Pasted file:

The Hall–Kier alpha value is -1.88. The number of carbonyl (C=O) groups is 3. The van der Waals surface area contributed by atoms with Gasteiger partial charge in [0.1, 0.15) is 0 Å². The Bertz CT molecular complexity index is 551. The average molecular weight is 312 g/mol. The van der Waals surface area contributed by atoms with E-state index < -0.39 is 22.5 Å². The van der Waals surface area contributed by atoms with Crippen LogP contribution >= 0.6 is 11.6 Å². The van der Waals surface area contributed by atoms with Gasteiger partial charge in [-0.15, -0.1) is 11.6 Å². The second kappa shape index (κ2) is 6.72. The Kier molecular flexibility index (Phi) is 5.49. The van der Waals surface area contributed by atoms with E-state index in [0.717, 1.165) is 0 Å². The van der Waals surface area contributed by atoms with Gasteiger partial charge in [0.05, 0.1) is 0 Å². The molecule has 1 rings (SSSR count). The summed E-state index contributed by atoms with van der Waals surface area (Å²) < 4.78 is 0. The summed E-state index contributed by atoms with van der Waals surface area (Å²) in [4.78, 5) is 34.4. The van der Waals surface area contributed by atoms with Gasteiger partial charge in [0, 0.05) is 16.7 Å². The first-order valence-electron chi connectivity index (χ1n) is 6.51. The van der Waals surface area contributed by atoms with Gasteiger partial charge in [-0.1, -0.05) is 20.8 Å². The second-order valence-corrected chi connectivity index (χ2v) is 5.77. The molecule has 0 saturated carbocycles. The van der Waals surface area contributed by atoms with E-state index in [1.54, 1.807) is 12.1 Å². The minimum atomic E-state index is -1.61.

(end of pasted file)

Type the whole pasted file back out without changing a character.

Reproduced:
The Hall–Kier alpha value is -1.88. The number of carbonyl (C=O) groups is 3. The van der Waals surface area contributed by atoms with Gasteiger partial charge in [0.1, 0.15) is 0 Å². The Bertz CT molecular complexity index is 551. The average molecular weight is 312 g/mol. The van der Waals surface area contributed by atoms with E-state index < -0.39 is 22.5 Å². The van der Waals surface area contributed by atoms with Crippen LogP contribution >= 0.6 is 11.6 Å². The van der Waals surface area contributed by atoms with Gasteiger partial charge in [-0.15, -0.1) is 11.6 Å². The second kappa shape index (κ2) is 6.72. The Kier molecular flexibility index (Phi) is 5.49. The van der Waals surface area contributed by atoms with E-state index in [0.717, 1.165) is 0 Å². The van der Waals surface area contributed by atoms with Gasteiger partial charge in [0.05, 0.1) is 0 Å². The molecule has 1 rings (SSSR count). The summed E-state index contributed by atoms with van der Waals surface area (Å²) < 4.78 is 0. The summed E-state index contributed by atoms with van der Waals surface area (Å²) in [4.78, 5) is 34.4. The van der Waals surface area contributed by atoms with Gasteiger partial charge in [0, 0.05) is 16.7 Å². The first-order valence-electron chi connectivity index (χ1n) is 6.51. The van der Waals surface area contributed by atoms with Gasteiger partial charge in [-0.1, -0.05) is 20.8 Å². The second-order valence-corrected chi connectivity index (χ2v) is 5.77. The molecule has 0 saturated carbocycles. The van der Waals surface area contributed by atoms with E-state index in [1.54, 1.807) is 12.1 Å². The minimum atomic E-state index is -1.61.